Proposition 36 Takes Effect, But Treatment, Funding Questions Remain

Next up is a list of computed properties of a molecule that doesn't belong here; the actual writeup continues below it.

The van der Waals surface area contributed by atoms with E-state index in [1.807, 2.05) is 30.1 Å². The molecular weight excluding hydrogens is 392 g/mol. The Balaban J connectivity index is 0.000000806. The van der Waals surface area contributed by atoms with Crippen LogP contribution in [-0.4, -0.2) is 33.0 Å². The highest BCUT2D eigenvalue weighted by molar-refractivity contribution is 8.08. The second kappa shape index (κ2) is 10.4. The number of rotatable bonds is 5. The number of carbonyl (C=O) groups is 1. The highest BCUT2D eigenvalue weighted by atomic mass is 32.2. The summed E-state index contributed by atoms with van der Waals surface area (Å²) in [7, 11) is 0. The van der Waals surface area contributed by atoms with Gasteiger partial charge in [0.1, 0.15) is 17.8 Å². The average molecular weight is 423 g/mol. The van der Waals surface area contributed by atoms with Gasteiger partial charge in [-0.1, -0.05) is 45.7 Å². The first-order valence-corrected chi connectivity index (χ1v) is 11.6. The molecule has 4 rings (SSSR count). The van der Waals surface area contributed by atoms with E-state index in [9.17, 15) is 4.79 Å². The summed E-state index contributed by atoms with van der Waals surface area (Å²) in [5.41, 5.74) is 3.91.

Proposition 36, the voter-approved initiative to direct most first- and second-time drug offenders toward treatment instead of jail, went into effect yesterday, the Sacramento Bee reports. The program is expected to divert 36,000 "new addicts into a system that treats 214,000 a year and is in such demand that 5,000 remain on waiting lists every month." The state will fund Proposition 36 with a $120 million allocation annually over the next five years. The Bee reports that uncertainty about the prospects of the initiative remains, as it "will place unprecedented demands" on the state Department of Alcohol and Drug Programs and a treatment system "already afflicted with untrained workers, lax regulation and inattention." Still, despite the concerns, Bill Zimmerman, executive director of the Santa Monica-based Campaign for New Drug Policies, said, "No one expects to cure 100% of the people we treat. This is a harm-reduction approach. Let's do the best we can with the resources we have. If we do that, it's hard for me to believe Proposition 36 won't succeed" (Mecoy, Sacramento Bee, 7/1). Yesterday's implementation of Proposition 36 also received coverage in another Bee article, the San Francisco Chronicle and the Contra Costa Times.This is part of the California Healthline Daily Edition, a summary of health policy coverage from major news organizations. Sign up for an email subscription.